Nutrients and Phytochemicals of Noni Fruit (Morinda citrifolia)

Noni Fruit, Morinda citrifolia
Noni Fruit (Morinda citrifolia), which commonly known as Indian mulberry, great morinda, beach mulberry, cheese fruit or noni (Hawaiian), mengkudu (Indonesia and Malaysia), pace (Javanese), Kumudu (Balinese), nunaakai (Tamil Nadu, India) , dog dumpling (Barbados) is a tree in the coffee family, Rubiaceae. Morinda citrifolia is native from Southeast Asia to Australia and is now distributed throughout the tropics.

Noni fruit (Morinda citrifolia) is high in carbohydrates and dietary fibre. According to the College of Tropical Agriculture and Human Resources at the University of Hawaii at Mānoa, a 100 g sample of the powder contains 71% carbohydrate and 36% fibre. The sample also contained 5.2% protein and 1.2% fat.

These macro-nutrients evidently reside in the fruit pulp, as noni juice has sparse amounts of macro-nutrients.

The main micro-nutrients of noni pulp powder include 9.8 mg of vitamin C per 1200 mg sample, as well as 0.048 mg niacin (vitamin B3), 0.02 mg iron and 32.0 mg potassium. Vitamin A, calcium and sodium are present in moderate amounts.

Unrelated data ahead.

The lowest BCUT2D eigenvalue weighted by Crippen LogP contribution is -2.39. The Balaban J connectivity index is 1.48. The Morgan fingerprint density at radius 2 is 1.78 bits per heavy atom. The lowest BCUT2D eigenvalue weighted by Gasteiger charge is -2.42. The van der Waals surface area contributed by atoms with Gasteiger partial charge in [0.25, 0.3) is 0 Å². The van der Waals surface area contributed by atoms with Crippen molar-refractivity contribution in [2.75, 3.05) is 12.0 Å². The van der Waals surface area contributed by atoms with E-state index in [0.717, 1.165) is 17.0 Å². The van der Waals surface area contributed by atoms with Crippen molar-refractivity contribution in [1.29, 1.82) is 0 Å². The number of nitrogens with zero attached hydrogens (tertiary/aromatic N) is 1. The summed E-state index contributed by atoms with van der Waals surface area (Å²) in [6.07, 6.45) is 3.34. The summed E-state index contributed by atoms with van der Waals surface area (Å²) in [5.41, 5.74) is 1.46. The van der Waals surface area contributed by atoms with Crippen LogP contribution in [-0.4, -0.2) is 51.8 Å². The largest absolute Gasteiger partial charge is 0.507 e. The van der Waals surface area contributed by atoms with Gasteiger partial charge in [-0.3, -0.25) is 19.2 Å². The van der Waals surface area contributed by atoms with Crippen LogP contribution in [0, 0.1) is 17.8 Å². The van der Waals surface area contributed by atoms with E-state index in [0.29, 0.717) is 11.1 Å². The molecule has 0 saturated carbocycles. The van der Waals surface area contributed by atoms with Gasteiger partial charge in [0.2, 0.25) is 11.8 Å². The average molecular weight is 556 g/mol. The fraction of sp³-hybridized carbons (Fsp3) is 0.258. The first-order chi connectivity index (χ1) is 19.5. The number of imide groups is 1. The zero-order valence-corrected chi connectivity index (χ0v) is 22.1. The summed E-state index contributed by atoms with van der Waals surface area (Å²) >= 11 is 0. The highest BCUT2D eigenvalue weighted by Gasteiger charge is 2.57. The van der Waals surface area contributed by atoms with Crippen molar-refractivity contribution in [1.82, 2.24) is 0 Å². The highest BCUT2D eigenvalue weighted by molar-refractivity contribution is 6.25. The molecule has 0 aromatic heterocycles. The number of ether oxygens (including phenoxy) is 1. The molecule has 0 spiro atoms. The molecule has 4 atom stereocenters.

When noni juice alone is analyzed and compared to pulp powder, only vitamin C is retained at a high level, 33.6 mg per 100 g of juice.

Although the most significant nutrient feature of noni pulp powder or juice is its high vitamin C content, noni fruit juice provides only about half the vitamin C of a raw navel orange. Sodium levels in noni juice (about 3% of DRI) are high compared to an orange. Although the potassium content appears relatively high for noni, this total is only about 3% of the Recommended Dietary Allowance and so would not be considered excessive. Noni juice is otherwise similar in micro-nutrient content to a raw orange.

Noni fruit (Morinda citrifolia) contains a number of phytochemicals, including lignans, oligo- and polysaccharides, flavonoids, iridoids, fatty acids, scopoletin, catechin, beta-sitosterol, damnacanthal, and alkaloids. Although these substances have been studied for bioactivity, current research does not conclude anything about their effects on human health.

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